Another autumn has come and gone, and that means Apple have released their annual software updates for iOS and macOS. We’ve been through them with our magnifying glasses, looking for changes related to security and enterprise management, and have developed our two new EUD Security Guides.
We’ve also updated the macOS provisioning script to account for some changes Apple made to the full disk encryption commands earlier this year.
These guides are aimed at helping enterprise administrators, system integrators and senior risk owners to understand the risks of using modern mobile platforms, and best practices for deploying them within an organisation.
iOS 12 Changes
There are actually very few changes in iOS 12 this year which have an impact on enterprise security or management. But of course, we recommend installing the update to fix the latest security issues in the platform, as well as taking advantage of the performance and other, general improvements in the OS.
The main new security feature is USB Restricted Mode, which we've recommended you keep enabled.
The full guidance for iOS 12 is available to read now.
macOS 10.14 Changes
In contrast, there have been quite a few relevant new changes in macOS recently:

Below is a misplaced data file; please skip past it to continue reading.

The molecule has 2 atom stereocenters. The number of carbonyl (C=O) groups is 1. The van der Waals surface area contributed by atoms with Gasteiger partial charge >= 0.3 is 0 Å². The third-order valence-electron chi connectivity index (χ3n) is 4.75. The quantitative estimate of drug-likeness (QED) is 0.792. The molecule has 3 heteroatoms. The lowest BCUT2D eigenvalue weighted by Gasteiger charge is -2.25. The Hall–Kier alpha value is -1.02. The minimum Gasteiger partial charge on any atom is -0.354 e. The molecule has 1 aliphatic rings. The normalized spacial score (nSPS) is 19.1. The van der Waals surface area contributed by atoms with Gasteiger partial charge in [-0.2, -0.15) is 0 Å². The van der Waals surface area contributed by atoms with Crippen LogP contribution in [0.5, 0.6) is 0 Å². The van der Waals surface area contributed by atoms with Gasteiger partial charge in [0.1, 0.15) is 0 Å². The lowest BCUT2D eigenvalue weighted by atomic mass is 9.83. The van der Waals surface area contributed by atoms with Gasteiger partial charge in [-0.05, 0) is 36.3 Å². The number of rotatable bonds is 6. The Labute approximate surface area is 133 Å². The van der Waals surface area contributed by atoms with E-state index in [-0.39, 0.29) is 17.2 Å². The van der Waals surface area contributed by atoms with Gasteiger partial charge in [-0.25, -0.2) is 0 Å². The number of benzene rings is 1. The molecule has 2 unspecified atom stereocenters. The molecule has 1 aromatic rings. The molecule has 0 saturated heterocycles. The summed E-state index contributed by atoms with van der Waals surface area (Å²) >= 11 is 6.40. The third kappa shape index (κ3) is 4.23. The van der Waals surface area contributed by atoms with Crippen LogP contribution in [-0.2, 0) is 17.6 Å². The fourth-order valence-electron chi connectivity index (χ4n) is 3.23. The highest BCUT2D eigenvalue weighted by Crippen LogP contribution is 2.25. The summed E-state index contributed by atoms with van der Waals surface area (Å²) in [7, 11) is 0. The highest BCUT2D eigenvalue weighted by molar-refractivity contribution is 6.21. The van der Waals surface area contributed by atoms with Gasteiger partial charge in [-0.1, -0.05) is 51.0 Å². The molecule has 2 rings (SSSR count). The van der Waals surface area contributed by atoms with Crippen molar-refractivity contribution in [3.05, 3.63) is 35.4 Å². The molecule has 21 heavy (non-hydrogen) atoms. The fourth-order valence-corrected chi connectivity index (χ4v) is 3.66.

- The commands for configuring FileVault disk encryption changed earlier this year, meaning that our old provisioning script could no longer enable encryption. We’ve updated this now, and also included the changes in our guidance. Macs which already had full disk encryption previously configured do not need to be reconfigured with the new script.
- In the last year, Apple have started releasing Macs with the T2 security processor. This is a dedicated security component, not unlike a TPM on Windows laptops. This improves the physical security of the mac and we’ve included details of it where Apple have produced documentation. As more information about the T2 becomes available, we’ll update the risks in our guidance to ensure it reflects the latest available public information.
- macOS 10.14 now also has App notarisation. This means that developers can upload a copy of every app they release to Apple for them to check for malware in the app package. It’s currently opt in, but will become mandatory in future. Whilst macOS doesn’t have a huge problem with malware today, it’s good to see innovative steps like this being used to make it harder for attackers to compromise the platform.
Apple have also published their own document detailing the enterprise-relevant changes in iOS 12 and macOS 10.14.
As with all our publications, we’re more than happy to receive feedback. If you have any comments, please pop them below, or use the Contact Us form to get in touch directly.
EUD Security Research Lead